The Question Of Fault: When Car Accidents Are Caused By Mechanical Failure

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The Question Of Fault: When Car Accidents Are Caused By Mechanical Failure

When we think of the different situations that can lead to a car accident, we tend to emphasize driver error – behaviors like texting and driving, fiddling with the radio, or otherwise not paying attention. Then, of course, there are the classic issues: drinking and driving or being under the influence of drugs. One factor we rarely talk about, though, are those accidents caused by mechanical errors, and they may be much more common than previously thought.

According to a recent study published in Manufacturing & Service Operations Management and explored further here, car manufacturers often delay issuing recalls on problem vehicles in order to reduce any bad press. Instead, they issue several recalls at once, “clustering” them together so there’s a small influx of negative coverage and then things go back to normal. How do you know, then, if your car accident was caused by your vehicle’s manufacturer?

Common Mechanical Failures

In order to determine whether your car accident or injury was caused by mechanical failures, it first helps to identify some of the more common manifestations of such issues. These include some occurrences of tire blowouts – recall the Firestone and Ford tire failures of the late 1990s, brake problems, and wheel bearing failure. That being said, a car can suffer mechanical failures that are not the fault of the manufacturer. In fact, poor maintenance may be at least as common of a problem, which is what makes these cases so difficult.

Get Proper Guidance

There are several people you’ll want to talk to when attempting to determine whether or not your vehicle’s manufacturer or a related party, like a mechanic or tire manufacturer, may be at fault for your car accident. First, you need to consult with a skilled personal injury lawyer who can review the facts of the case and begin contacting the appropriate people, including your insurance company, anyone else involved in the accident, and experts in vehicle function and accident scene analysts. Beyond seeking medical attention, a lawyer should be your first call.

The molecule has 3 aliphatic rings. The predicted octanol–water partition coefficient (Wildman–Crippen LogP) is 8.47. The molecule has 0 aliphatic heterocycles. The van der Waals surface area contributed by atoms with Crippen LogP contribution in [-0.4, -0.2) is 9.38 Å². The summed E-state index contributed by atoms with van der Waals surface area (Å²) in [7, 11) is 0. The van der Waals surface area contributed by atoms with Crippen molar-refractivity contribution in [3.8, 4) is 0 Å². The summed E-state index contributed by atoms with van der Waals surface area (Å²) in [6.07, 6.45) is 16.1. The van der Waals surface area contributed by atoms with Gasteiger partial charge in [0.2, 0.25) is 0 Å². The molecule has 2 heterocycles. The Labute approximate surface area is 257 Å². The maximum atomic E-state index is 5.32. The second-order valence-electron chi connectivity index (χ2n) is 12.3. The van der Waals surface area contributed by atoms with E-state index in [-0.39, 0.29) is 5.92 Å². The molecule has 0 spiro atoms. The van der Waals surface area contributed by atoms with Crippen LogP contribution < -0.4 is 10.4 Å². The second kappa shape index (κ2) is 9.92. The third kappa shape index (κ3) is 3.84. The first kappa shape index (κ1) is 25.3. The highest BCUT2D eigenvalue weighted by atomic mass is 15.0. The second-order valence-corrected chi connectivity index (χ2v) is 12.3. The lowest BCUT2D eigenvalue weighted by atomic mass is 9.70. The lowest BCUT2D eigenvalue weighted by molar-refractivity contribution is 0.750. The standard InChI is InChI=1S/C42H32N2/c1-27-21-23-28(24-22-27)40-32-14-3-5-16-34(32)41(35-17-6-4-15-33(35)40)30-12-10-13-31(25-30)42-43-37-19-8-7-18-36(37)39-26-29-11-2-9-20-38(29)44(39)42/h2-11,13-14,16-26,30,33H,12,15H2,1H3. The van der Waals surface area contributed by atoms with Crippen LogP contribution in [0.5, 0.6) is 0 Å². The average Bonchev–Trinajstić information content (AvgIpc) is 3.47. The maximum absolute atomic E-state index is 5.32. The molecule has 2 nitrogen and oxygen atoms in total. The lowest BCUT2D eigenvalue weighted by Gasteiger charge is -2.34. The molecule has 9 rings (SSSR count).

Evaluating The Issue

One of the clearest indications that a mechanical problem was at play in your car accident is a pattern of similar accidents in other locations and occurring under different conditions, but involving the same make and model of car. Brake failure, for example, is rarely the fault of the manufacturer. If any part of the car is going to undergo extensive testing, it’s the brakes. However, many of the parts that make up your brakes do degrade over time and need to be maintained or replaced. It’s generally hard to make a case that the manufacturer caused the brake failure, but quite easy to find a worn-out hose or brake pad that will shift the blame to the driver.

Emphasizing Injury

Finally, when evaluating a car accident case, you don’t always have to demonstrate that the car accident was caused by the manufacturer, but rather that the manufacturer’s actions in some way contributed to the severity of your injuries. This may be the case when your airbags don’t deploy during an accident, and thus fail to protect you or a passenger from an injury. Airbag failure is often linked to problems with the airbag module itself, as well as to sensor failures, and if your car is otherwise in good working order, blame may fall on the manufacturer.

It can be hard to fight the legal and technical expertise of a car manufacturer, but when there are repeat accidents or a pattern of malfeasance on the part of the manufacturer, a great lawyer can make a case. That’s the challenge you’re up against, but it’s important to hold the proper parties responsible for any harm that befalls you.